Branford Steam Railroad

The Branford Steam Railroad (reporting mark BSRR) is a 7.2-mile (11.6 km) standard-gauge industrial railroad that serves the Tilcon Connecticut stone quarry in North Branford, Connecticut, in the United States. It was founded in 1903 by Louis A. Fisk, a businessman from Branford, Connecticut, to transport passengers to a trotting park for horses. Fisk also chartered the Damascus Railroad in 1905 to extend the route of the Branford Steam Railroad to North Branford to serve quarries. The Damascus Railroad's charter was amended in 1907 to allow a further extension to the site of a new quarry adjacent to Totoket Mountain.[1] The Branford Steam Railroad took control of the Damascus Railroad in 1909, and has been the operator since.

Branford Steam Railroad
A railroad bridge with one track crossing a road. The bridge is made of blue girders, with stone block abutments. The seal of the state of Connecticut is visible on the closer abutment.
Bridge over Route 80 in North Branford just outside the quarry
Parent companyTilcon Connecticut
HeadquartersNorth Branford, Connecticut
Reporting markBSRR
LocaleNorth Branford to Stony Creek, Connecticut, U.S.
Dates of operation1903present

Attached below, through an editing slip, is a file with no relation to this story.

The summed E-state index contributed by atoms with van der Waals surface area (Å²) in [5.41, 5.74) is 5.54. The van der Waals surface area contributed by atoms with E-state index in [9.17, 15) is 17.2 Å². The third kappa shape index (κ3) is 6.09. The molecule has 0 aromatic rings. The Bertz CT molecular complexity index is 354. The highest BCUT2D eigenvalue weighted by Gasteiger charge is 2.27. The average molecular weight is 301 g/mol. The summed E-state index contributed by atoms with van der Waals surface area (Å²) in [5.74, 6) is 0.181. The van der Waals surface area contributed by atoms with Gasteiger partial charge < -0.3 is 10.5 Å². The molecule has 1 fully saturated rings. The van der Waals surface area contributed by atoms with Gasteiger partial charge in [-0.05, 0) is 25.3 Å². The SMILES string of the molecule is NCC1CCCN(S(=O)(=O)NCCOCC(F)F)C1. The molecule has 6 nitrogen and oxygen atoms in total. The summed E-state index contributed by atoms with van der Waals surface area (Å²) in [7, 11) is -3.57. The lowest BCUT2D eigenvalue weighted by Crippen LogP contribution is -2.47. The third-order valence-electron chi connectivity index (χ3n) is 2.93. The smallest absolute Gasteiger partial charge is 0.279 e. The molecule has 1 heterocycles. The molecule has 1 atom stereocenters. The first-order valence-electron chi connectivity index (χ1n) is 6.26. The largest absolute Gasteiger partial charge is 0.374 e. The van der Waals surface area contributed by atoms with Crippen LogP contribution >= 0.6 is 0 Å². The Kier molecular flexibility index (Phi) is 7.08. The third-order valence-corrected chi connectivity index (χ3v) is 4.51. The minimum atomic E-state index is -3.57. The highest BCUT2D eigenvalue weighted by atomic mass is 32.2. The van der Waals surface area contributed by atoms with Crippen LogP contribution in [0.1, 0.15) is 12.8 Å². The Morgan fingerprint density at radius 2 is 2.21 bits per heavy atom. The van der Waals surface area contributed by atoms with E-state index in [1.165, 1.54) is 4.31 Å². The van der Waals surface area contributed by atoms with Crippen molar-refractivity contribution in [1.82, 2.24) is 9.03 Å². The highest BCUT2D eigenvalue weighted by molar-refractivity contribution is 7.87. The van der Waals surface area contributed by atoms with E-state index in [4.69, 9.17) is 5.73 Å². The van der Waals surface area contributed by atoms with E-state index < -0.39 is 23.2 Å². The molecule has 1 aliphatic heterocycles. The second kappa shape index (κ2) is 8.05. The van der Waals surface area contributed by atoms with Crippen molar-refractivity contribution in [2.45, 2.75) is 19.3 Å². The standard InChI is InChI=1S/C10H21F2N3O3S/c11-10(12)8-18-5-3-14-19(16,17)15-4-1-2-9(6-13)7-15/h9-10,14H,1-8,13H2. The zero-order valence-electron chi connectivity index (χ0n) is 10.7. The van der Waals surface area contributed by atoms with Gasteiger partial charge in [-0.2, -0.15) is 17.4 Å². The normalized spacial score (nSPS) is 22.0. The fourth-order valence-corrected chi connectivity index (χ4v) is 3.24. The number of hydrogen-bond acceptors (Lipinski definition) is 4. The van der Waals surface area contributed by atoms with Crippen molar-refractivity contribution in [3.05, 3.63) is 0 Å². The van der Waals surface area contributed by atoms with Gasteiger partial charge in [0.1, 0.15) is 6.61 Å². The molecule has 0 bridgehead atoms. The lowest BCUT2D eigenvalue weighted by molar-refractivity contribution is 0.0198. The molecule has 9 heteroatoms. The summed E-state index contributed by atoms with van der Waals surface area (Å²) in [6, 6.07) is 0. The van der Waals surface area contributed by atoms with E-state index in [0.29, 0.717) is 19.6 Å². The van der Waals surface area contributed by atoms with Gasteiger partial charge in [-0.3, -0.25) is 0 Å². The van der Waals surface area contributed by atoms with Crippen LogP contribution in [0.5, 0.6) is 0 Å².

Track gauge4 ft 8+12 in (1,435 mm) standard gauge
Length7.2 miles (11.6 km)
WebsiteOfficial website

By 1916, the Branford Steam Railroad had ended passenger business in favor of freight transport. The company has hauled trap rock from the Totoket Mountain quarry in North Branford continuously since 1914. That year, Fisk sold the railroad to a group seeking to develop a quarry, including Hayden, Stone & Co. and the Blakeslee family of New Haven, who in turn formed the New Haven Trap Rock Company, which became operator of both the quarry and the Branford Steam Railroad. Following a route dispute with the Shore Line Electric Railway, the Branford Steam Railroad built an extension southward to a dock at Pine Orchard[2] on Long Island Sound, which remains in use today to transfer stone to barges for distribution. Trap rock is also transported by rail to an interchange[3] with the Providence and Worcester Railroad.

In 1954, the Branford Steam Railroad purchased its first diesel locomotive; its last steam locomotive was retired in 1960, leaving the company a steam railroad only in name. The name has been retained to distinguish the company from the Branford Electric Railway, a museum dedicated to streetcars also located in Branford.

Share this article:

This article uses material from the Wikipedia article Branford Steam Railroad, and is written by contributors. Text is available under a CC BY-SA 4.0 International License; additional terms may apply. Images, videos and audio are available under their respective licenses.